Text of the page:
Missouri Democrat says she’s best suited to expand Medicaid
COLUMBIA, Mo. (AP) —
Democrat Nicole Galloway said she’s the best candidate for Missouri governor to enact Medicaid expansion after voters narrowly approved the measure.
Voters on Tuesday made Missouri the 38th state to expand eligibility for the government health care program to thousands more low-income adults.
The primary election also set the stage for a November showdown between Galloway, the state auditor, and Republican Gov. Mike Parson.
Parson opposes Medicaid expansion and has warned expanding the program will be too expensive and could mean cuts to other government services.
"We can expand health care without raising taxes or cutting other programs," Galloway said in a speech after winning the Democratic nomination. "As governor, that's exactly what I'll do. Gov. Parson won't, so it matters who is sitting in the governor's office next year when it comes time to implement Medicaid expansion."
Attaching her name to Medicaid expansion could help her gain support from voters who cast ballots in favor of the proposal Tuesday, although the constitutional amendment only narrowly won with 53% of the vote.
Parson in a Wednesday statement said expanding eligibility for the program will have a "significant" impact on next year's budget. Parson has said that despite his opposition, he would still implement an expansion of the program.
"However, Amendment 2 is now a part of Missouri's Constitution, and we will find a way to move forward," Parson said Wednesday.
The financial impact is uncertain, but it could cost the state at least $200 million or save as much as $1 billion annually by 2026, according to estimates from Galloway's office. The auditor's office is required to provide financial estimates for ballot measures.
Missouri's Medicaid program currently does not cover most adults without children, and its income eligibility threshold for parents is one of the lowest in the nation at about one-fifth of the poverty level.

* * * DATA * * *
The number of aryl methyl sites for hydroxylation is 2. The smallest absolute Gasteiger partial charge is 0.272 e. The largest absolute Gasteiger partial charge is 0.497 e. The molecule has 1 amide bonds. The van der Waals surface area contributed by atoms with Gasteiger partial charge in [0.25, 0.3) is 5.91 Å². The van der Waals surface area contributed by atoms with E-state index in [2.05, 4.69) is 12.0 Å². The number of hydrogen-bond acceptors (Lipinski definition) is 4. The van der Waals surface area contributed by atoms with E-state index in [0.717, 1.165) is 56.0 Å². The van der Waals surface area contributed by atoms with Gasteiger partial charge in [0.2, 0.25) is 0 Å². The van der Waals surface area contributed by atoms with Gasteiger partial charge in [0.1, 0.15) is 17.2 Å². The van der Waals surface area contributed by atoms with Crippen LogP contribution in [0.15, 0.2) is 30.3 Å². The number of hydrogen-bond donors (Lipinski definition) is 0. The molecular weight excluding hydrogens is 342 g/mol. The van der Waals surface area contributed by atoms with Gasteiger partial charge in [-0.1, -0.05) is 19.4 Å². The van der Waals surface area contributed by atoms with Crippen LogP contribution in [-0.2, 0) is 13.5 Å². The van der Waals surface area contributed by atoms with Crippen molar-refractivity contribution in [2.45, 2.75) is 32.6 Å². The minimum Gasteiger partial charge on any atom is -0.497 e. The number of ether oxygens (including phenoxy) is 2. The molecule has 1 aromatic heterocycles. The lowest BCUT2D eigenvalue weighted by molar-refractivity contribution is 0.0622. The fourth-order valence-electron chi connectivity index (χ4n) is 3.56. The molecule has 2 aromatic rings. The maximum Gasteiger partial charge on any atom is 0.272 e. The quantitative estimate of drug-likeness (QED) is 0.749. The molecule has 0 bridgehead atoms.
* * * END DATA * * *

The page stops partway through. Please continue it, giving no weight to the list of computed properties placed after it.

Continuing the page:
The ballot proposal will expand eligibility under the terms of the 2010 federal health care law signed by President Barack Obama. That law provides a higher-than-usual federal funding share for states that expand Medicaid coverage to adults earning up to 138% of the federal poverty level, about $17,600 for an individual or $30,000 for a family of three.
Galloway noted that Parson has said voters have made the wrong choice before. Parson said he wants a repeal of Clean Missouri, a constitutional amendment that changed redistricting and enacted more ethics rules on lawmakers and other elected officials.
A Republican-backed proposal that would undo key sections of the amendment's redistricting changes will be on November's ballot.
"Fundamentally, you think when the people vote you shouldn't be changing that vote," Parson told The Associated Press in 2018. "But the reality of it is that is somewhat what your job is sometimes, if you know something's unconstitutional, if you know some of it's not right."
Parson moved the vote on the Medicaid proposal up from the Nov. 3 general election to Tuesday's primary. Parson said the earlier vote would give the state more time to financially prepare for Medicaid expansion, if it passes. He said his decision was not about politics.
Galloway’s campaign has said Parson switched the day of the vote on Medicaid because fewer people typically vote in August compared to November, possibly giving opponents a better chance of defeating the measure.
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